I’m not a sheperd, nor do I know any sheperds. I read The Alchemist awhile ago, which is about a sheperd, but that’s about it.
I do know that even sheep need incentives to do what you want them to do. That’s why there are sheep dogs, who incentivize sheep to move in the appropriate direction on the fear of getting barked at. Woof! (Ok, an incentive isn’t quite the same thing as instilling fear as a motivational tool, but it’s still a funny example. More importantly, I wanted to use sheep for my metaphor…)
Employees are not sheep.
Ah, there’s my point.
So don’t treat them like sheep. Actually, given my lack of knowledge about being a sheperd, who am I to use that phrasing, except for the fact that it’s fairly commonly used. We consider sheep to be:
* All the same / lacking individualism
* Easily herded around
* Fairly mindless
Don’t treat employees like sheep. Right. Next point.
We’re human (at least, I think we are…*he says peering carefully at a few people he’s held suspicions about for some time…*), and humans need motivation. Hopefully a lot of it comes from the inside, and you want to hire people like that, but people are people, and as such, they need incentives.
Maria Palma at CustomersAreAlways comments on a news story about Home Depot, where they’re now offering $1,000 monthly to employees that provide great customer service.
My first reaction was: “What exactly does the person have to do for their $1,000?” It’s a legitimate question even if it brings up all kinds of potentially lascivious thoughts.
Maria thinks cash incentives = bribes. I hadn’t ever really given it much thought, since I don’t give cash incentives at my office, but I can see her point. And she notes that numerous studies claim that tangible rewards (particularly travel or merchandise) are better than cash ones. That makes sense to me. It’s the same principle as giving cash as a gift versus something tangible. The feeling is that a tangible gift had to have some amount of thought behind it, whereas the cash was just stuffed into an envelope or a lousy gift card and that’s that. Minimal thought required. Of course, lots of people prefer cash, so they can spend it on what they want, and don’t have to feign excitement over a label maker, but when it comes to incentives, I can see tangible ones working better.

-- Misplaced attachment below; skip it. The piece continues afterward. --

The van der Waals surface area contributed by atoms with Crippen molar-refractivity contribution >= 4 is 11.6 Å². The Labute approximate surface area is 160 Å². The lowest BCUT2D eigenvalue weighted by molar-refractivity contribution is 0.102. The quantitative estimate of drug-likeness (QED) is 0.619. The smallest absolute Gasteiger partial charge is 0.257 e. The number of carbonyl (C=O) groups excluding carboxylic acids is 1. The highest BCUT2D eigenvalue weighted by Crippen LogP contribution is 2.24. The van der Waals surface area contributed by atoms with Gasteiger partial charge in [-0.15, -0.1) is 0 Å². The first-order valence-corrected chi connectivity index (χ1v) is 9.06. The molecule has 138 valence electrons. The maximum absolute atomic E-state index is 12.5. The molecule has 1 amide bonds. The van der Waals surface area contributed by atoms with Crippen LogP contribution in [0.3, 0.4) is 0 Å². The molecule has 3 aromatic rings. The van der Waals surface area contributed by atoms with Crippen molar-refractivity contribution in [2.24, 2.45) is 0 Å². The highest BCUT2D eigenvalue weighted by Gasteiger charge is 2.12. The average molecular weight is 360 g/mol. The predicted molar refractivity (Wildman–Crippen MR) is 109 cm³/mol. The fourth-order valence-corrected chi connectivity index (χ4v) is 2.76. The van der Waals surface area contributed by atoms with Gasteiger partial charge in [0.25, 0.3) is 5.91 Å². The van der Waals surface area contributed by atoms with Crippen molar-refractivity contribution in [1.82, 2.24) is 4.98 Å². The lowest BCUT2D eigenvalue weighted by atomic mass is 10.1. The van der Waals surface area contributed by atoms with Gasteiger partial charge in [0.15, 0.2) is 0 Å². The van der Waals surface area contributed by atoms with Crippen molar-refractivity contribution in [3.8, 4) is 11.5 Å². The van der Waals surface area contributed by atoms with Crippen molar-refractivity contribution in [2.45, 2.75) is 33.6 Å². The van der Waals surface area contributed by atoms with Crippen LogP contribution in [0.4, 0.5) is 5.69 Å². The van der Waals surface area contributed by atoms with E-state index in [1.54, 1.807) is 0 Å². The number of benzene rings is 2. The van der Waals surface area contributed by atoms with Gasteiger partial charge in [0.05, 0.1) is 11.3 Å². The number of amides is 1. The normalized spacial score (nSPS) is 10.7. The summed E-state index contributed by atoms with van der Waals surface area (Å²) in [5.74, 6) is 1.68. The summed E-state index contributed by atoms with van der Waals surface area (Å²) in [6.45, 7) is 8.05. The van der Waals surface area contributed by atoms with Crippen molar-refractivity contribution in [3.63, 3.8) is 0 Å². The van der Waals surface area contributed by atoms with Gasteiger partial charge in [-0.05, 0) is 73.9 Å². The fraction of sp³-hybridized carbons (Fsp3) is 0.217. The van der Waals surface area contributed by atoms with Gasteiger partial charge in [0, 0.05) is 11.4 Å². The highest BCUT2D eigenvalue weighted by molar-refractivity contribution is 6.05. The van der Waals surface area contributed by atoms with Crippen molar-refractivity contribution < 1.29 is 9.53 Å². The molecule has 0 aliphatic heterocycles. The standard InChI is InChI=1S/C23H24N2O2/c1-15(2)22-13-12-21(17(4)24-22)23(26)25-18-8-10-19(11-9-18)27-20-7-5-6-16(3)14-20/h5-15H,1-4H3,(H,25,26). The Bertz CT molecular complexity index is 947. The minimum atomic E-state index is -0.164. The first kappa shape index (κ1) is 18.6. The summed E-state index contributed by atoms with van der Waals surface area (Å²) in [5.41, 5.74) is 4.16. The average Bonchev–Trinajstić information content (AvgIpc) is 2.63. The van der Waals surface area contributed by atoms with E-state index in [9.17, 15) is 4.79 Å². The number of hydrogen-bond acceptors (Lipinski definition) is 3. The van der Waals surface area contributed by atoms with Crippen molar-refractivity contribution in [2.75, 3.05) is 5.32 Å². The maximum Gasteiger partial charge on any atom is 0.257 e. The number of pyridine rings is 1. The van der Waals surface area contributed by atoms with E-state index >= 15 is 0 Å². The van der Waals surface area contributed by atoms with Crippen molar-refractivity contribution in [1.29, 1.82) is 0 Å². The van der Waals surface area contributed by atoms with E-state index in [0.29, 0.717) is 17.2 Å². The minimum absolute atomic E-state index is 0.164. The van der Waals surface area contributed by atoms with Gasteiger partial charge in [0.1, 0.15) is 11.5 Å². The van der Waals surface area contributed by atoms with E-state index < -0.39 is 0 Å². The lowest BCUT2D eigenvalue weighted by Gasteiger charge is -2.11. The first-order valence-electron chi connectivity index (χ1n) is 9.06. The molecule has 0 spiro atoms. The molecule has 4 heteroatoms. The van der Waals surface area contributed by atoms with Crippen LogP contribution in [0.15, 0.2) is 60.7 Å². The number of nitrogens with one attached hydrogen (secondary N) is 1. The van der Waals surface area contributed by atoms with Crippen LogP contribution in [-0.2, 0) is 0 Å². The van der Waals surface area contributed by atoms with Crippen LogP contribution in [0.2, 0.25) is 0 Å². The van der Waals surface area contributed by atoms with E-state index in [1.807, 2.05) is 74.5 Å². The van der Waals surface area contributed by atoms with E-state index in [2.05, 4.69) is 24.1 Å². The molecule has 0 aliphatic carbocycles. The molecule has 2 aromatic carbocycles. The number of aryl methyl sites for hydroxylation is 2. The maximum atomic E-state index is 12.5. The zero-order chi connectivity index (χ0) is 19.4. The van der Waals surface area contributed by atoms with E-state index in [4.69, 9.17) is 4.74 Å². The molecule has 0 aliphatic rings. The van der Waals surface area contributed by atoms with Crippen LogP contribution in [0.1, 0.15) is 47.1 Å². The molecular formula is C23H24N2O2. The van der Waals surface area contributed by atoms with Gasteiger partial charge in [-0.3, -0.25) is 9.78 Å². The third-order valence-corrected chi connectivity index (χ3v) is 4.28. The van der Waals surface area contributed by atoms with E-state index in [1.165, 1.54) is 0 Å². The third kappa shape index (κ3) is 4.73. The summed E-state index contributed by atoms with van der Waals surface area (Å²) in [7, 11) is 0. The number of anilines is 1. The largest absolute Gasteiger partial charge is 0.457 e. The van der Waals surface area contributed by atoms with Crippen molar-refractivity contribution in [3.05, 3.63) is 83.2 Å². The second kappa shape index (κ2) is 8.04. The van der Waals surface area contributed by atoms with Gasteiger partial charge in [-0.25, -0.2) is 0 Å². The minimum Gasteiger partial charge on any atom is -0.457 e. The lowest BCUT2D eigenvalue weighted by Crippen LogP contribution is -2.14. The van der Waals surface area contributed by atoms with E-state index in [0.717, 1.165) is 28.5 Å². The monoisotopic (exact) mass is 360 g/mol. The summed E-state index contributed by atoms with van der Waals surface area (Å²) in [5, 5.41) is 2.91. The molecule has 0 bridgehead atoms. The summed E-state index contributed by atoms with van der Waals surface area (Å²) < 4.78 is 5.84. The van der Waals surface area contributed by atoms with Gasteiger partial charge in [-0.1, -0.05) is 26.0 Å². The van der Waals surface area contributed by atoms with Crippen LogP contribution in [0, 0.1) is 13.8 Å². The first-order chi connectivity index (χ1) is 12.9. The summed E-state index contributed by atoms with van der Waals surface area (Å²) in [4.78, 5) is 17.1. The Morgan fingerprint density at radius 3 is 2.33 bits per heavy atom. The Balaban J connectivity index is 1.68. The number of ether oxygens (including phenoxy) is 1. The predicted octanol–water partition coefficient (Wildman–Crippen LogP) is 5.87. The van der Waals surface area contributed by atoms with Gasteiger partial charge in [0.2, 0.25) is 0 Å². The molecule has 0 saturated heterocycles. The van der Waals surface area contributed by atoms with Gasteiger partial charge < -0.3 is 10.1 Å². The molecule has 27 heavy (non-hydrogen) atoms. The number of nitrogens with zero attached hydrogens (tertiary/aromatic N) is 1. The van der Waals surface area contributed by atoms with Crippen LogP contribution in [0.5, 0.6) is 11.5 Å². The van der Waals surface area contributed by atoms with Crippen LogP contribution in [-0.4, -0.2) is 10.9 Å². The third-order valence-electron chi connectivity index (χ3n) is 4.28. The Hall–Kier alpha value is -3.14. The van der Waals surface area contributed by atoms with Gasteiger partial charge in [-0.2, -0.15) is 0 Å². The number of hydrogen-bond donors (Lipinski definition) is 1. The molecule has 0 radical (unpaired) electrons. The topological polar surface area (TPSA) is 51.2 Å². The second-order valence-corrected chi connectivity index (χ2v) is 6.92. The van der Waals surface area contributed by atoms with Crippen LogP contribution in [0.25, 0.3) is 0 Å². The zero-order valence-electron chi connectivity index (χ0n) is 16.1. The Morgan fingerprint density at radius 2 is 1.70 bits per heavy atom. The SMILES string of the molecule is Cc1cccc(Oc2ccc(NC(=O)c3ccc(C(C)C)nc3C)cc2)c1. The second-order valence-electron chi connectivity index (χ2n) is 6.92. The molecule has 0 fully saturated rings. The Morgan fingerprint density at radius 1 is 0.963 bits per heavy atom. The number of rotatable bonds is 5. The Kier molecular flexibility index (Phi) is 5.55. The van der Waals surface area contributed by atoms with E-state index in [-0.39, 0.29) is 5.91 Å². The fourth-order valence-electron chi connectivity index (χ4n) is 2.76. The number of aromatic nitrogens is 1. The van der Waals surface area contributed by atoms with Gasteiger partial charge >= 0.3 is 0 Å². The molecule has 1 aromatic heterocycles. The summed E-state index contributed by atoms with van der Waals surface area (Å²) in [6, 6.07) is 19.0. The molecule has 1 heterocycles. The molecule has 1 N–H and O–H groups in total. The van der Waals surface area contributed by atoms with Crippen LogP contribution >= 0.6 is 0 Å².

All of that aside, I’m on the fence when it comes to incentives. I can see them working well in larger companies (where it becomes almost impossible to really hire great people for every position), and I can see them working well for certain types of jobs (like call centers; boring, tough jobs, where an extra wee boost might be nice.) But I have other ideas when it comes to incentives:
- Bonuses. I like bonuses (be they cash or otherwise.) To me, a bonus says, “Job well done. Keep up the good work.” I know in some places bonuses are expected, and at that point, I think they lose some of their effectiveness. Small companies can really give their employees a boost by surprising them with a bonus. And the bonus doesn’t have to be huge. It might be a couple hundred bucks and you’ll be surprised how positive the response will be from your employees.
- Training. Pay to have your people trained. Give them a boost in their skill set and you’re benefitting them and benefitting yourself. When employees see that you’re investing in them they’ll feel more appreciated than they would through an incentive program. You’re giving them a chance to improve themselves, which can lead to all kinds of opportunities (i.e. promotions, if there are jobs to promote the people to, or at some point, a new job elsewhere if they grow out of the one you have for them.) You benefit by improving your employee’s skills; suddenly that person can do more, probably faster, and can increase his/her value to your company. That increased value is going to improve your bottomline. I’ve done this a few times and it’s worked extremely well.For one employee (when we sat down to chat about the future) I gave him the chance to find the training/learning opportunities. It wasn’t for me to say, “You absolutely must go take these courses, and do such and such the way I want.” The format (online school, university, college, books, etc.) doesn’t matter to me, as long as the employee knows that I care about investing in him and the employee’s skills improve.
So…what have you used to incentivize and motivate your employees? What do you think about cash incentives? Is Maria right, are cash incentives tantamount to bribes? And how many of you are going to apply for jobs at Home Depot, do “whatever it is they want” and reap the $1,000/month rewards?